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Emerging researchers earn national support

Three doctoral candidates and a researcher recently received Vanier Canada Graduate Scholarships while a researcher received a Banting Postdoctoral Fellowship. From left: Midori Ogasawara; Oluwatobiloba “Tobi” Moody; Tyler Cluff; and Mike Best. Supplied photos

By Mark Kerr, Senior Communications Officer

Four promising Queen’s researchers recently won national awards.

Doctoral candidates Mike Best, Oluwatobiloba “Tobi” Moody and Midori Ogasawara each received Vanier Canada Graduate Scholarships worth $50,000 per year over the next three years. The federal government established the program in 2008 to attract and retain world-class doctoral students and to make Canada world-renowned for excellence in research and higher learning.

The same day the Vanier Scholars were announced, Tyler Cluff learned he was the recipient of a Banting Postdoctoral Fellowship, a bursary program that provides funding to the top postdoctoral applicants, both nationally and internationally, who will positively contribute to the country's economic, social and research based growth.

Dr. Cluff will receive $70,000 per year over the next two years, which will allow him to test promising new ideas in movement neuroscience, including how humans use sensory information about their bodies and the world around them to make skilled movements.

“This research will not only help us understand basic aspects of motor control and learning, but may lead to advancements in neurological assessment tools and treatment options for movement impaired individuals,” says Dr. Cluff, who is a member of Dr. Stephen Scott’s Laboratory of Integrative Motor Behaviour (LIMB) in Queen’s Centre for Neuroscience Studies.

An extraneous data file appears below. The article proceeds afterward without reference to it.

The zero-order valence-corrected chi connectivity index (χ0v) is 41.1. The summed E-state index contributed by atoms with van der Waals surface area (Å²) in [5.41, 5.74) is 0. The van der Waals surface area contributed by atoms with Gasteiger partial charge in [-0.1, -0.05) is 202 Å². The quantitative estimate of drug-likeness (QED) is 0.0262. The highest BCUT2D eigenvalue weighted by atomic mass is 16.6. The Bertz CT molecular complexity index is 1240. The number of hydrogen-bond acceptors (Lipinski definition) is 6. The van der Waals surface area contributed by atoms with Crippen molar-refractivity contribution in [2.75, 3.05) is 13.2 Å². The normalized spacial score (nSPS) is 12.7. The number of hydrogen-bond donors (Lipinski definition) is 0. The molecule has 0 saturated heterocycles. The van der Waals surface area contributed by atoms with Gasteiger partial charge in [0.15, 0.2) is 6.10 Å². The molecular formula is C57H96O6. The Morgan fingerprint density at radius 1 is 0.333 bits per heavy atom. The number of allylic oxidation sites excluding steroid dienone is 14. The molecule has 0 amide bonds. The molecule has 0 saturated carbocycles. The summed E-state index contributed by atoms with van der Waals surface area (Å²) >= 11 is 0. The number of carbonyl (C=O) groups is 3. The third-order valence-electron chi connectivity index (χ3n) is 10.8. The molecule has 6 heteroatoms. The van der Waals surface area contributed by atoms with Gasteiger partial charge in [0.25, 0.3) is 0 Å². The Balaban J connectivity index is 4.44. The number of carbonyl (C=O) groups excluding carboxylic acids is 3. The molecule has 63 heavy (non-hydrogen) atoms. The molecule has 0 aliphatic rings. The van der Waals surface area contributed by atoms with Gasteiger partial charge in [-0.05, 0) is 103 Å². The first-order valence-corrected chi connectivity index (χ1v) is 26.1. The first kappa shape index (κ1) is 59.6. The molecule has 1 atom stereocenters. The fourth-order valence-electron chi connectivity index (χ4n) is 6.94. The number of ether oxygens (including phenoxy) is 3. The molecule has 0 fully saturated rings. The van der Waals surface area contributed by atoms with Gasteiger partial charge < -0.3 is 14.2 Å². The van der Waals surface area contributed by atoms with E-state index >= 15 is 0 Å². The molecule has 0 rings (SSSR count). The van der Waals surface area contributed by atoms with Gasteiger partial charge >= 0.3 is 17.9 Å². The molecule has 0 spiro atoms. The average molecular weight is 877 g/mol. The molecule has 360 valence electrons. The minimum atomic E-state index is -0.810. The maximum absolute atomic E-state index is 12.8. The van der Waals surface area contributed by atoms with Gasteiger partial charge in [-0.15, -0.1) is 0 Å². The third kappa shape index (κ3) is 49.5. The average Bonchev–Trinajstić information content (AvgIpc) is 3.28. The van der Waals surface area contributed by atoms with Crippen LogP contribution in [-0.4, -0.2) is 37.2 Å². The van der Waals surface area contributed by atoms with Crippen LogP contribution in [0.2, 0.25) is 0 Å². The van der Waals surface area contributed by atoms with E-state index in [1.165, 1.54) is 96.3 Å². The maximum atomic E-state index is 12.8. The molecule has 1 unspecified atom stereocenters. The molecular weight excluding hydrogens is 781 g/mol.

As a Vanier Scholar, Mr. Best (Psychology) plans to build on his master’s thesis that found members of the general population have an early neurobiological bias towards the speech of people with schizophrenia that results in reduced attention and processing of what someone with schizophrenia is saying. This bias could be a major factor in understanding why people with schizophrenia are excluded, he says.

“Receiving the Vanier CGS provides me with the freedom and financial support to focus more thoroughly on conducting and disseminating my research,” says Mr. Best, who won this year’s Queen’s 3 Minute Thesis Competition. “Social exclusion can be devastating for people with psychosis. With the support of this award I can continue to expand my work to reduce social exclusion and improve the lives of millions of people living with psychosis.”

Mr. Moody (Law) is analyzing the implementation of the Nagoya Protocol, the legal framework that is intended to ensure the fair and equitable sharing of benefits arising out of the utilization of genetic resources.

Mr. Moody is examining biopiracy debates as well as ongoing related efforts to protect traditional knowledge in international forums. He argues that a coherent global intellectual property system is critical for the Nagoya Protocol’s effective implementation and, ultimately, for the effective protection of traditional knowledge associated with genetic resources.

“The Vanier Scholarship represents to me a humbling affirmation of the significance and importance of my current research within the context of ongoing international efforts to address the effective protection of the traditional knowledge associated with genetic resources of indigenous peoples and local communities,” says Mr. Moody, a Nigerian by birth who started his PhD in the Faculty of Law in September 2012. “I am elated as the Scholarship will equip me with resources to enable me participate in relevant conferences and will afford me the opportunity to devote maximum time and concentration to the development of quality research in this area.”

Ms. Ogasawara (Sociology) is examining the development of national identification systems in Japan from the colonial times to today. The focus of her PhD will be the origins developed in Manchu-kuo, an area of northeast China occupied by the Japan from the 1920s to 1945, as well as the roles of the national ID systems in relation to the colonization then and neoliberal economy nowadays.

“I am very excited to receive a Vanier Canada Graduate Scholarship because it enables my research to expand to a geographically wider scope and pursue the historical understanding,” says Ms. Ogasawara. “As an international student who has a domestic responsibility for a young child, there would be no other scholarships that could support me in the same way as the Vanier scholarship does.”